Last I posted, we were Finding a Theme in Our Dreams. Our resolutions are starting to take shape and we’re identifying some of the actions we will take to achieve them. Think of it as your very own Personal Improvement Project Plan. Today’s post builds on the idea of defining the long-term goals, and it’s something I started practicing when I was in the corporate world, both in my professional and personal endeavours – using the SMART formula in objective setting.
There are a few different variations to the SMART acronym. The one I’ve used for myself, as well as with my clients is: Specific, Measurable, Action Oriented, Realistic and Time Bound. For every long-term goal you create, it should have all 5 elements of SMART in order for it to be a goal you are more likely to achieve. By now, if you’ve been following the tips in the Resolution to Reality Series, you should be at a point where you have picked 2 – 3 resolutions (AKA: long-term goals) you want to move forward with. Review those resolutions against the SMART philosophy and see if you are well on your way or if you need to make some minor revisions 😉
- Specific: What do you want to achieve? It needs to be something tangible that you can easily identify what success looks like when the goal is reached. You need to dream it, visualize it and answer the questions who, what, when, where and why. Get the goal to as detailed a statement as possible.
- Measurable: As a Personal Trainer and Health at Every Size advocate, the Measurable part of SMART has always been a challenging concept for me to work through. On the one-hand, I can definitely see the benefit in measuring something in order to track your progress. However, I get stumped when the goal is one around health and fitness. Generally, if we’re making a health or fitness goal, there tends to be an element of changing one’s body shape or size. And the most common measurements to use would be to step on a scale, figure out body fat percentage and/or use a measuring tape to track body composition changes. All of these lead us down a path of negativity, because inevitably there comes a day/week/month where we do not hit that target and we are frustrated, discouraged and see ourselves as failures. Instead, if one of your resolutions is centred around health and wellness:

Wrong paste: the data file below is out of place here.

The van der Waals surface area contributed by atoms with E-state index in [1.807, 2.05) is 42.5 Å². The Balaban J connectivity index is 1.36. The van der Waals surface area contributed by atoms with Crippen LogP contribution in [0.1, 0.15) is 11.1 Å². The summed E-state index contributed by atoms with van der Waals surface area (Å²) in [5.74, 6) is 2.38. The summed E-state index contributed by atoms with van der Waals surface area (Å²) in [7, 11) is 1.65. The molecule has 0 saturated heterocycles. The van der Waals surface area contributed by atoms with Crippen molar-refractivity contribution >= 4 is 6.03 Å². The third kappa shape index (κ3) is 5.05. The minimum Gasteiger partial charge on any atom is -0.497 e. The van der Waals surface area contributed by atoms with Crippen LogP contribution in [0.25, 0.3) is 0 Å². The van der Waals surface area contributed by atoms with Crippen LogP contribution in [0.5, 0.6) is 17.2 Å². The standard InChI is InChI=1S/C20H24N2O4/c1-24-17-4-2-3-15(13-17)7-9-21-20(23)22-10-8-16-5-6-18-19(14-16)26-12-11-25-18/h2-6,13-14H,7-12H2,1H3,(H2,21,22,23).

- Please don’t make it about the weight!
- Instead try to create your own scale focused on how you feel and what’s going on from the inside/out.
- Use internal measurements for assessing your stress, energy and/or hunger levels.
- Just remember to be honest in your assessments and clear on what those personal rankings mean.
- Action Oriented: Here is where you need to specify the activities or tasks you will be doing to reach your goal; week after week, month after month, until that resolution is reached.
- Realistic: Identifying attainable objectives will get you closer to reaching that longer range goal without depleting you physically and mentally. For example, setting a goal of completing a 5k race in 3 months before completing a half marathon by the end of the year, still challenges you but makes it more likely you’ll get to that bigger race if you take the baby steps first.
- Time bound: Set a date and mark it on the calendar to keep you focused and on-task.
If you’re interested in taking those positive resolutions and making them happen, join Michelle at her Resolution to Reality Workshop. Click here to find out more.